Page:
Yet despite these failings, there has been astonishing progress since the time when Kapuscinski was writing. In his long career, he never witnessed the transformation of societies in the same way as modern development practitioners have. Take the case of Lao PDR, one of the poorest countries in the world in the mid-1980’s. When I first went in 1988, Laos had a GDP per capita of only $308 according to the IMF. Small boys would turn their heads to look at my car, such was the rarity. They “fished” for bats to be made into soup in the capital city of Vientiane. Shortly thereafter, Laos started a program of reforms and development of its considerable hydropower and minerals sector. Today, in the span of one generation, Laos has achieved a GDP per capita of $2,700. Even adjusting for inflation, it is four and one-half times richer than thirty years ago. Development progress has been halting and uneven, with many of the problems of governance so richly detailed by Kapuscinski, but progress in material conditions of the people has been real: life expectancy has risen from 54 years to 67 years (1990 to 2015); expected years of schooling has risen from 6.7 years to 10.8; over one third of the population now has at least some secondary education; and so on. While still a poor country, Lao PDR offers opportunities for a new generation that were unthinkable for the last. It is being transformed.



#KAPTalks interviews: Planetary labour market

Ryszard Kapuscinski’s works addressed leading development issues of the 1970s, 1980s, and (arguably to a lesser extent) the 1990s. Have the world’s development challenges changed since then? What was the biggest challenge then and what is it now?

In this age where few seem interested in working for the collective good of all, what’s your argument to convince others that it is necessary to change the way we develop?

To me it is a question about justice. There is a global lottery that some of us win and some of us lose. The fact that some of us are born in countries that have high living standards and get to benefit from that is not because we worked harder or because we’re smarter than anyone else. It is simply luck. People born into contexts with low life expectancies or high rates of disease simply have bad luck.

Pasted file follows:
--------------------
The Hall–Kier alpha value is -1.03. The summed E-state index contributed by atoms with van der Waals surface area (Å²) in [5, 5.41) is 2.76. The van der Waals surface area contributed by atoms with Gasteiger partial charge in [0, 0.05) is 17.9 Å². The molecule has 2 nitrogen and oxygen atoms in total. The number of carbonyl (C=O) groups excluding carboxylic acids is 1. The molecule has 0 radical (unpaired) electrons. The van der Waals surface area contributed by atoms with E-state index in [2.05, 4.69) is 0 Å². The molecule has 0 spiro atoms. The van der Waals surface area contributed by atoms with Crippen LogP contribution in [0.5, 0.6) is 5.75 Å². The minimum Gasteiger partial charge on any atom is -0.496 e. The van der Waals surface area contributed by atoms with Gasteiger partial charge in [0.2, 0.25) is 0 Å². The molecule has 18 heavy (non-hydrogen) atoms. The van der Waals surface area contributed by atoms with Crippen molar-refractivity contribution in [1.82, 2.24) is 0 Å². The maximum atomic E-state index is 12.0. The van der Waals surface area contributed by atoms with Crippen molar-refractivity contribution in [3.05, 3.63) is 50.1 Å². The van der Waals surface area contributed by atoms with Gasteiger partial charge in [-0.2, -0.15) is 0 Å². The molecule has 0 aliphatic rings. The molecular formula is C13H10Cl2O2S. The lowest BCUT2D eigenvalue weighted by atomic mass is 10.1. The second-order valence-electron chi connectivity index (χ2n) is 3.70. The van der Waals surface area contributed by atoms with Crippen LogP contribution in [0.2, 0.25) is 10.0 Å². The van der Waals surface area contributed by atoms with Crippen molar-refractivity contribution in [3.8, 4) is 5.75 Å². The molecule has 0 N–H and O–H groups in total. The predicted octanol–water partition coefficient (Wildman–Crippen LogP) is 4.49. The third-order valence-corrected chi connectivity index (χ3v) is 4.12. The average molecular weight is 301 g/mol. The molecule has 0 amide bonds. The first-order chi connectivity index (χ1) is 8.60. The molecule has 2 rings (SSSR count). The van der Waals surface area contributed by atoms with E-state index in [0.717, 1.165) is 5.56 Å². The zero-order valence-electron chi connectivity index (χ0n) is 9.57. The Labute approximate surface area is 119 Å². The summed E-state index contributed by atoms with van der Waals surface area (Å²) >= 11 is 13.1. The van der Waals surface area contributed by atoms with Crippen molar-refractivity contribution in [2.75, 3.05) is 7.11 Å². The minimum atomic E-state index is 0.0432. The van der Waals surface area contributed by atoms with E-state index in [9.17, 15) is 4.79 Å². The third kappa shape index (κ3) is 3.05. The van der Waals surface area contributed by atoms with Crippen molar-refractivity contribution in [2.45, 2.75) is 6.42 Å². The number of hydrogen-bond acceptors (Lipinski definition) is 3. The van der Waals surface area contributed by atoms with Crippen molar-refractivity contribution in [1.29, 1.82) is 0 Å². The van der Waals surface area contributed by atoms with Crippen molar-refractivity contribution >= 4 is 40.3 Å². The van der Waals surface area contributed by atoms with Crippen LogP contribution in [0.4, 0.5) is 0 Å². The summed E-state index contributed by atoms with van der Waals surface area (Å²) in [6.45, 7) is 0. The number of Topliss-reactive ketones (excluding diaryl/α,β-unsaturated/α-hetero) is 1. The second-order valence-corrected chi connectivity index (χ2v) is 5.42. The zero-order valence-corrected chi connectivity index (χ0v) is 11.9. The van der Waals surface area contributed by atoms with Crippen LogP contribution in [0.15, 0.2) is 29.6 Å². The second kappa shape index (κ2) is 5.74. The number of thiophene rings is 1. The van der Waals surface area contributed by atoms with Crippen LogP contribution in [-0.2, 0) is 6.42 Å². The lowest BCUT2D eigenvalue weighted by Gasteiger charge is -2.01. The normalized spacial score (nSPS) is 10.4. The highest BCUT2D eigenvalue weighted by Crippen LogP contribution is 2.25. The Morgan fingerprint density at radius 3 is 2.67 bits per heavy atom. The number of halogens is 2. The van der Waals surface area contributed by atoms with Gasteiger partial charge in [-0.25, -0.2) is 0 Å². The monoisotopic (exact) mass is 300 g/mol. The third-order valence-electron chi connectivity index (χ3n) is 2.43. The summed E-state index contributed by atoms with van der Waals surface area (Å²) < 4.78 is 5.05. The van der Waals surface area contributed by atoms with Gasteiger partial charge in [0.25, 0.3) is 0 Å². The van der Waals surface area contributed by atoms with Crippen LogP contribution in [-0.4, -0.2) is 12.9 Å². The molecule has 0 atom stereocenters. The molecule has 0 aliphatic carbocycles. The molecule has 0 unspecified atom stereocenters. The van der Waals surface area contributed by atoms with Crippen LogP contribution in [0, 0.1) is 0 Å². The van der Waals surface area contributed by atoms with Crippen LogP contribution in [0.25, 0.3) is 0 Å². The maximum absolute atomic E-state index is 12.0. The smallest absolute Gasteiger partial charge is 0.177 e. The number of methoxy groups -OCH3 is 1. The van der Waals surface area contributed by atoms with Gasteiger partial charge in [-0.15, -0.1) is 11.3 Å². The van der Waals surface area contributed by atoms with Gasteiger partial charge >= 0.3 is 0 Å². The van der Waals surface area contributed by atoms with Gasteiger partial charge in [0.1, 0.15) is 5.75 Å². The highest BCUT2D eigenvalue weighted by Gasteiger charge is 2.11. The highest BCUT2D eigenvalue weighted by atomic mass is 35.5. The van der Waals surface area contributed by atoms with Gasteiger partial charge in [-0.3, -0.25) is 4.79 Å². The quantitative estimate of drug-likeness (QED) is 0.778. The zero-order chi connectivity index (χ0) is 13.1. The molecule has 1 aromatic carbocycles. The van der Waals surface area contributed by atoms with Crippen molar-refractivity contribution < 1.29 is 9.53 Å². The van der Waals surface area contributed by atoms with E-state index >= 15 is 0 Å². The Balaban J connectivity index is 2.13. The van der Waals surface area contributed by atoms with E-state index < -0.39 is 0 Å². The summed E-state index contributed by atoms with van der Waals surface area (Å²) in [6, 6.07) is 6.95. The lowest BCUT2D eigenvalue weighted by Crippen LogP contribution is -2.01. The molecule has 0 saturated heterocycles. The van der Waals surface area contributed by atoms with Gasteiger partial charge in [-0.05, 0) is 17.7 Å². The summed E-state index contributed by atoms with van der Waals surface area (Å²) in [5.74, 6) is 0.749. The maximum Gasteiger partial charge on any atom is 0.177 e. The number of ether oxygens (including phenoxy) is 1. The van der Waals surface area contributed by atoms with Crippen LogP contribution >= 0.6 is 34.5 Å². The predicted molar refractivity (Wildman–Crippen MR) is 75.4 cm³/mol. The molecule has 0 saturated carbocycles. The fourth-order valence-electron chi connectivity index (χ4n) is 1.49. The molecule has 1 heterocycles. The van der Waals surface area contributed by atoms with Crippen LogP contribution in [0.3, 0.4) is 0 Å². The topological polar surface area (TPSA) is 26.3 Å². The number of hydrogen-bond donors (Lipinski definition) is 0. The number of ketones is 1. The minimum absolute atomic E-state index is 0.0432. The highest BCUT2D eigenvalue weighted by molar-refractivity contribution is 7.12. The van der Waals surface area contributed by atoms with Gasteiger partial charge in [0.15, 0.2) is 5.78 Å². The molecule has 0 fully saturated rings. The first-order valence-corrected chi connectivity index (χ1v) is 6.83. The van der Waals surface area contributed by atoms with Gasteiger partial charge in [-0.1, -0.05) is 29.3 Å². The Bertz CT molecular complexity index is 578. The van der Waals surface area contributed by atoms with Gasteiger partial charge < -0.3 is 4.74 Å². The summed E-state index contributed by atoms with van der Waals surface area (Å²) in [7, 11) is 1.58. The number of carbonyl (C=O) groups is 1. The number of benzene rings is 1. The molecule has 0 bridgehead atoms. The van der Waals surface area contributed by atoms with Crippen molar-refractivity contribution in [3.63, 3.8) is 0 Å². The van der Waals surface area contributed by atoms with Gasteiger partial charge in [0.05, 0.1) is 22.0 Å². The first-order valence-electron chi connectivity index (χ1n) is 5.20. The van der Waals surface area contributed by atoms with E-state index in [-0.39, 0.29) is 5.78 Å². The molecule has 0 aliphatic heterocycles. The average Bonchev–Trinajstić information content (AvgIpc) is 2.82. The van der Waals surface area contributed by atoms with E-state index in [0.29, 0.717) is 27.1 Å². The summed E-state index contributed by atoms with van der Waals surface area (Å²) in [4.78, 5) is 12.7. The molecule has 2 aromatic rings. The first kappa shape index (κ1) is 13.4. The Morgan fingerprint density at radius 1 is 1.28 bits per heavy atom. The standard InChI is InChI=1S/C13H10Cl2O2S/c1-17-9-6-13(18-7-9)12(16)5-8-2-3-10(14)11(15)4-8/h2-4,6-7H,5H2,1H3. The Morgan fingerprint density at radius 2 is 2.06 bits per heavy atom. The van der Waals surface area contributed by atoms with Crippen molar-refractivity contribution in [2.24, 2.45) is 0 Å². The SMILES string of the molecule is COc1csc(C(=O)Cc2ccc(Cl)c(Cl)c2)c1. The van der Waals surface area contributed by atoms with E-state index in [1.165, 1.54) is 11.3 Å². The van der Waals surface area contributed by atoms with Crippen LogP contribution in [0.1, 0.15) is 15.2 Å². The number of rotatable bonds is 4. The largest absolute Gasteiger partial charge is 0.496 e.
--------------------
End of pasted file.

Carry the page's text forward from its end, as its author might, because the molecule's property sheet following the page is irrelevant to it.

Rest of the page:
As human beings, we can, and we should do better. We need to broaden our sphere of empathy to encompass our increasingly connected planet. It is much harder to plead ignorance about the breadth of human suffering than it used to be. But if we now are able to know as much about people on the other side of the world as we are about people in the cities that we live in, then sitting on our hands shouldn’t be an option.

This isn’t an argument for a blind faith in 'development’. But rather an argument in favour of sharing wealth and resources. If we acknowledge that luck, due to the geographic lottery, plays a massive role in how long we live, whether our children survive childbirth, our odds of surviving disease, and our chance of finding a rewarding and decent profession, then it isn’t good enough to be satisfied with the current scale of global inequalities. Because of the luck that those of us in the Global North were born with, we have a responsibility to develop and support structures and systems that facilitate global sharing.

What is the biggest challenge/hindrance to successful development?

What area of development or Global Goal do you think sustainable development hinges on? Which one is at the core of all the others?